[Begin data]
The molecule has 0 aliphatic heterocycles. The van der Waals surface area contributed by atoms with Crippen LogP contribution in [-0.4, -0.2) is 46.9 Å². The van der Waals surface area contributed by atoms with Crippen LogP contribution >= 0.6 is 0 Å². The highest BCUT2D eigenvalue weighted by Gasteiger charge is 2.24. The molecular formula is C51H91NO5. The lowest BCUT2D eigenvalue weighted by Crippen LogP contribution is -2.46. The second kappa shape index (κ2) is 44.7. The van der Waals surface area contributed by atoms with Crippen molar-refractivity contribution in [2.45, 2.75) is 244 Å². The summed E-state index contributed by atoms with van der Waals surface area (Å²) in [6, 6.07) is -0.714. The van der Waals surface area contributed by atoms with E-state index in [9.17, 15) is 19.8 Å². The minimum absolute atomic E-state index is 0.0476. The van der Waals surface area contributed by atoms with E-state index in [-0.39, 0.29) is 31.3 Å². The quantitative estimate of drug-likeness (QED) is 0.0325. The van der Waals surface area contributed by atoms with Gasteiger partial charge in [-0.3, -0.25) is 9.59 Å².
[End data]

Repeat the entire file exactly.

The molecule has 0 aliphatic heterocycles. The van der Waals surface area contributed by atoms with Crippen LogP contribution in [-0.4, -0.2) is 46.9 Å². The van der Waals surface area contributed by atoms with Crippen LogP contribution >= 0.6 is 0 Å². The highest BCUT2D eigenvalue weighted by Gasteiger charge is 2.24. The molecular formula is C51H91NO5. The lowest BCUT2D eigenvalue weighted by Crippen LogP contribution is -2.46. The second kappa shape index (κ2) is 44.7. The van der Waals surface area contributed by atoms with Crippen molar-refractivity contribution in [2.45, 2.75) is 244 Å². The summed E-state index contributed by atoms with van der Waals surface area (Å²) in [6, 6.07) is -0.714. The van der Waals surface area contributed by atoms with E-state index in [9.17, 15) is 19.8 Å². The minimum absolute atomic E-state index is 0.0476. The van der Waals surface area contributed by atoms with E-state index in [-0.39, 0.29) is 31.3 Å². The quantitative estimate of drug-likeness (QED) is 0.0325. The van der Waals surface area contributed by atoms with Gasteiger partial charge in [-0.3, -0.25) is 9.59 Å².